- Hold everyone accountable to do their job to expectations (including yourself- walk the walk)
#2. “Organization encourages innovative thinking”
- Listen to new ideas and process suggestions, thoughtfully consider and discuss the viability of the idea
Three steps you can take NOW to improve employee perceptions of work standards and innovation:
- Regularly discuss work load and priorities, find out if team members have the tools and information to complete their tasks, and invite updates to re-direct if things aren’t on track
- Manage by results, not micromanage the process—this allows your team member to come up with a different (and often better) way to achieve the same outcome, then occasionally have staff share their methods with others doing the same task
- Ask your team- “What is one thing that could be improved for better customer service or to reduce a big hassle?” Then outline an action plan, assign tasks with deadlines, and revisit at your weekly meeting to implement this innovative improvement
Two articles for more reading:
It’s a fine line between setting high standards and being demanding. Read what NOT to do on Forbes: 10 tips on for dealing with an overly demanding boss
For tips on getting more practice at innovative thinking and turning into a habit, read “Innovation Is Everyone’s Job” on Harvard Business Review
Image courtesy of Stuart Miles at FreeDigitalPhotos.net
Top ten global engagement drivers
You have at least met (if not work with) someone who is NOT engaged– they show up and barely do the job.
What can be a delight for co-workers and managers is someone who is “actively engaged.” Engagement is when an employee expends discretionary extra effort in their job— studies show that about 20% of US workers fit this category but some organizations have more than 40% engaged workers.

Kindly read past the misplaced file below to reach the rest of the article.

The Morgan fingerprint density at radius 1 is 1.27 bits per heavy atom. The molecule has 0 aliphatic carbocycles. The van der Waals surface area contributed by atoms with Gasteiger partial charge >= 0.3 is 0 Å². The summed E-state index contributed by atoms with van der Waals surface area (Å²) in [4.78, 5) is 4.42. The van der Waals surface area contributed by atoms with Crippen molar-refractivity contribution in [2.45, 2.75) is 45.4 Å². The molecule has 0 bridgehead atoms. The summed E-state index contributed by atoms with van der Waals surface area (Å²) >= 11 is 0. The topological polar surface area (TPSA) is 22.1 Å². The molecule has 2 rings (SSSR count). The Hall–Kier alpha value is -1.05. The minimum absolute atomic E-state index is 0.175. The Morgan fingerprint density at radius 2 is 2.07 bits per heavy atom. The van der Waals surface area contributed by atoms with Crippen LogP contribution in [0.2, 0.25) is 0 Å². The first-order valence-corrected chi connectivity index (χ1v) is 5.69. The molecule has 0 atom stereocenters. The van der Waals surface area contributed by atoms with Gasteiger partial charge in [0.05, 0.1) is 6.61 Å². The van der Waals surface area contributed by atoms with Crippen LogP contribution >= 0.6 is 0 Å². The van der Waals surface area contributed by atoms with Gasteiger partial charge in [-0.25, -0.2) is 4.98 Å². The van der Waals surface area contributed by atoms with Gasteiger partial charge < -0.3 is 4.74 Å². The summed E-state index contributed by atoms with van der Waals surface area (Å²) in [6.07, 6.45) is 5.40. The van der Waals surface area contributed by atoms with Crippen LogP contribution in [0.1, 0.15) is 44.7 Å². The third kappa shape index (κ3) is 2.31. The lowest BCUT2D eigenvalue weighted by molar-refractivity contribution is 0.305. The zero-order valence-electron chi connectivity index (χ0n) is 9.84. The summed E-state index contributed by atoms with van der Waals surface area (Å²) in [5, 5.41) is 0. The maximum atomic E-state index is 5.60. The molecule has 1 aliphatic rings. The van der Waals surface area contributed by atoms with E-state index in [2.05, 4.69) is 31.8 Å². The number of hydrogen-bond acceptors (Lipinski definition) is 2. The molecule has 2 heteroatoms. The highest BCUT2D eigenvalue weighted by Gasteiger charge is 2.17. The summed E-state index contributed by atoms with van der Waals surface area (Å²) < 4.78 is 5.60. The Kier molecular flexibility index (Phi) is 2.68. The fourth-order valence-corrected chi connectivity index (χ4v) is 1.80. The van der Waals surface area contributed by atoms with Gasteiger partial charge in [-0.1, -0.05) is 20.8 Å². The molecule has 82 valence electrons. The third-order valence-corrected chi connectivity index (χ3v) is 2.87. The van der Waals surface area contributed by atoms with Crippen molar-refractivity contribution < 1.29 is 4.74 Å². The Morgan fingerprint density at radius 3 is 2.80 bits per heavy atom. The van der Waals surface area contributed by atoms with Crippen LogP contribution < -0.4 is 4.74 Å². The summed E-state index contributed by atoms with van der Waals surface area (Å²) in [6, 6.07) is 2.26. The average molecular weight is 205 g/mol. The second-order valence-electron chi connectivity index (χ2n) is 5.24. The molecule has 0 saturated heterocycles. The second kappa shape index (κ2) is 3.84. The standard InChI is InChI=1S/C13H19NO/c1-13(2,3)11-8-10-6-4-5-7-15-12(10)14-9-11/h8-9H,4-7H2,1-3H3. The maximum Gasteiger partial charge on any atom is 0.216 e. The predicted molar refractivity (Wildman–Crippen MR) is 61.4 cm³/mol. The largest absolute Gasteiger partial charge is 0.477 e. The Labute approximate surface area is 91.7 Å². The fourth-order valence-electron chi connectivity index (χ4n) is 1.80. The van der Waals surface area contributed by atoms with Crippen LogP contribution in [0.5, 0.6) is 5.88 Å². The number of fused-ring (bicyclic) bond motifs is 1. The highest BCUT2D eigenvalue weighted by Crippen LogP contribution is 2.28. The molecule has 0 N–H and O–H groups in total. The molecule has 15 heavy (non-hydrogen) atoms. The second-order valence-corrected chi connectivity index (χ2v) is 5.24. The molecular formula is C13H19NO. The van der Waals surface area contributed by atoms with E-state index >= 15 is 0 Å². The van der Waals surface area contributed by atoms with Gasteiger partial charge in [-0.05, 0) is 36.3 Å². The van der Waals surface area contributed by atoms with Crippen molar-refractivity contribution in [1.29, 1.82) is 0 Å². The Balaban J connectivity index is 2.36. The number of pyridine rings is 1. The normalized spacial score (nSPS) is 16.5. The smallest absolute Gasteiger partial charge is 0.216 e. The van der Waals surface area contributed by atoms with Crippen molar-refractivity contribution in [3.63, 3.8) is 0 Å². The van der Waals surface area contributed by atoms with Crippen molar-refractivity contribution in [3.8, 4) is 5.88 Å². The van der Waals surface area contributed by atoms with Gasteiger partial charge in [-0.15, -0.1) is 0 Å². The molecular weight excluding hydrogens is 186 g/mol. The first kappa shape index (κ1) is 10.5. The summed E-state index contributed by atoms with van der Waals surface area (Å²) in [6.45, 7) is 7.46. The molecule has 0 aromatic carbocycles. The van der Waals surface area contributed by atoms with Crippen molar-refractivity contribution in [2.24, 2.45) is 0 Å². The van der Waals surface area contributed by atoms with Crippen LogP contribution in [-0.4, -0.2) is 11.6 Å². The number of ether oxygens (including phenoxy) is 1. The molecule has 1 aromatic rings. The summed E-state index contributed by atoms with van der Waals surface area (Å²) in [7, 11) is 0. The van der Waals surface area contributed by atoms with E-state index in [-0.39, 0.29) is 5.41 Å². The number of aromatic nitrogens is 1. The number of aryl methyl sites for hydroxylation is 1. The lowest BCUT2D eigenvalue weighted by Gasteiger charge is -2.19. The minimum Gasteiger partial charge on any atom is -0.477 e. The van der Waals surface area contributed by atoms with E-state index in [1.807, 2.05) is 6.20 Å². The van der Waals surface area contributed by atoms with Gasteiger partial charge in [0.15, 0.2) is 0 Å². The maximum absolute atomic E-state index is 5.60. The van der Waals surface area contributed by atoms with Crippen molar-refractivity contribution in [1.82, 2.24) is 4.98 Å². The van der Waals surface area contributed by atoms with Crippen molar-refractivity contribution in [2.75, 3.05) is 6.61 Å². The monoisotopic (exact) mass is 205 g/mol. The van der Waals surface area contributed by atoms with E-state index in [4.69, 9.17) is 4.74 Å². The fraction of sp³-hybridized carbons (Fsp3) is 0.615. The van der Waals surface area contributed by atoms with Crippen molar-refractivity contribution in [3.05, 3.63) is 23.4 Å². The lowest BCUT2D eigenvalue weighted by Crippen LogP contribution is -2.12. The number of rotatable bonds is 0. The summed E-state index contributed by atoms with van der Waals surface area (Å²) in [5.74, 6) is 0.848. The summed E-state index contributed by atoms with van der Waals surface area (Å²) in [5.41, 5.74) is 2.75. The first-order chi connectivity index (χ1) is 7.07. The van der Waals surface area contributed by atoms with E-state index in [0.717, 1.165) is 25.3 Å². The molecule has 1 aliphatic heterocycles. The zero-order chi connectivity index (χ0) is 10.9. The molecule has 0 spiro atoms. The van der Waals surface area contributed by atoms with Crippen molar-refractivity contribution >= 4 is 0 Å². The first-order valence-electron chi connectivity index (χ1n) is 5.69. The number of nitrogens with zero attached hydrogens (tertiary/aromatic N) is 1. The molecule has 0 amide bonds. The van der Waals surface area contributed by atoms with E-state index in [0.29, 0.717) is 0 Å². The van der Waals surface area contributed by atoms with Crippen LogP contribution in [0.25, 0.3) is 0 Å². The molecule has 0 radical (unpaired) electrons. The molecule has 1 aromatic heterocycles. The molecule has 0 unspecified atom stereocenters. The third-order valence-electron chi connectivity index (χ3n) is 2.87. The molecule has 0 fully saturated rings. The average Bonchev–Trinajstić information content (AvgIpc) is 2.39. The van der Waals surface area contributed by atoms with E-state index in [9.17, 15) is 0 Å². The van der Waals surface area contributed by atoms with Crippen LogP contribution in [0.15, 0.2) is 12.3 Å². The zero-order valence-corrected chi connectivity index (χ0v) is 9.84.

What influences an employee to go “Above and beyond?”
I have grouped them into four categories and will discuss suggestions for improving these (see number 1 below) with future articles.
1. How the organization treats people
- Senior management sincerely interested in employee well-being
- Organization’s reputation for social responsibility
- Organization quickly resolves customer concerns
2. What is valued at the organization?
- Set high personal standards
- Organization encourages innovative thinking
3. Employee role/ relationship
- Good relationship with supervisor
- Employees feel they have input into decision-making in their department
4. Development and career opportunities
- Enjoy challenging work assignments that broaden skills
- Improved my skills and capabilities over the last year
- Have excellent career advancement opportunities
(Source : Towers Watson study of the global workforce, Closing the Engagement Gap)
Many managers may be surprised that social responsibility and how customers are treated impacts employee performance. But employees are always considering not just how they are treated, but also how others are treated, and want to take pride in their employer and the organization’s decisions and direction. (For example, I have a colleague who begrudgingly took a job at a local company that is under investigation by the DEC for polluting the neighborhood, and she is not exactly “proud” to promote her new position.)
Three steps you can take NOW to improve employee perceptions of how people are treated:
- Spend 10 minutes once a week going around to exchange “small talk” with employees, finding out more about their lives outside the office and what is important to them (bonus points if you know names of kids, grandkids, and pets as well as favorite hobbies)
- Ask your key team members to suggest one way the organization can improve social or environmental responsibility, and then implement this idea
- Decide one way customers requests can be fulfilled more quickly or conveniently.
Thanks to Terry Williams of the Brain Based Boss for alerting me to this interesting research.
This graphic and suggestions are from Cornerstone OnDemand (HR software for small business):
“Most of us are still a little battle-scarred after years of terrible reviews. But it’s not too late to fix reviews – to make them useful instead of something to be dreaded. ”
It’s all in your approach…
- Great organizations position reviews as part of everyday operations (not as an HR function).
- Great employees welcome feedback as a source of inspiration, motivation and reassurance.
- Great performance management systems encourage everyone to collect information on performance incrementally, and return that information to the organization to assist in decision making.
- Great managers talk about performance every day, giving timely (and useful) feedback to staff.